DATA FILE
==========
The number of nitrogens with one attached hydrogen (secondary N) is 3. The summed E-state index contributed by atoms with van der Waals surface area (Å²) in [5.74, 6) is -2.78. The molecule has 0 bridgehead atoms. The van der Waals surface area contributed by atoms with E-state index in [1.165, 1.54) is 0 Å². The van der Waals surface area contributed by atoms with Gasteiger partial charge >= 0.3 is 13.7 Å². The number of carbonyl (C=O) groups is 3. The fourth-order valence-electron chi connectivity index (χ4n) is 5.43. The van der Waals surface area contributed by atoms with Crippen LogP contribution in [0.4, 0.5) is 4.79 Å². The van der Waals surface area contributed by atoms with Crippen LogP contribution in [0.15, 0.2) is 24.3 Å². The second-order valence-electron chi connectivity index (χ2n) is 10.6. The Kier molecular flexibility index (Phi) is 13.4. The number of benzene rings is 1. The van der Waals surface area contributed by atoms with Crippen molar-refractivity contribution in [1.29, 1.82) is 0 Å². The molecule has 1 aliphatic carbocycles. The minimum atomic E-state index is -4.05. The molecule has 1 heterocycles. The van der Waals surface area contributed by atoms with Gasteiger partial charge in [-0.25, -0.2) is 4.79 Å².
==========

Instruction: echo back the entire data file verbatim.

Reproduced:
The number of nitrogens with one attached hydrogen (secondary N) is 3. The summed E-state index contributed by atoms with van der Waals surface area (Å²) in [5.74, 6) is -2.78. The molecule has 0 bridgehead atoms. The van der Waals surface area contributed by atoms with E-state index in [1.165, 1.54) is 0 Å². The van der Waals surface area contributed by atoms with Gasteiger partial charge >= 0.3 is 13.7 Å². The number of carbonyl (C=O) groups is 3. The fourth-order valence-electron chi connectivity index (χ4n) is 5.43. The van der Waals surface area contributed by atoms with Crippen LogP contribution in [0.4, 0.5) is 4.79 Å². The van der Waals surface area contributed by atoms with Crippen LogP contribution in [0.15, 0.2) is 24.3 Å². The second-order valence-electron chi connectivity index (χ2n) is 10.6. The Kier molecular flexibility index (Phi) is 13.4. The number of benzene rings is 1. The van der Waals surface area contributed by atoms with Crippen molar-refractivity contribution in [1.29, 1.82) is 0 Å². The molecule has 1 aliphatic carbocycles. The minimum atomic E-state index is -4.05. The molecule has 1 heterocycles. The van der Waals surface area contributed by atoms with Gasteiger partial charge in [-0.25, -0.2) is 4.79 Å².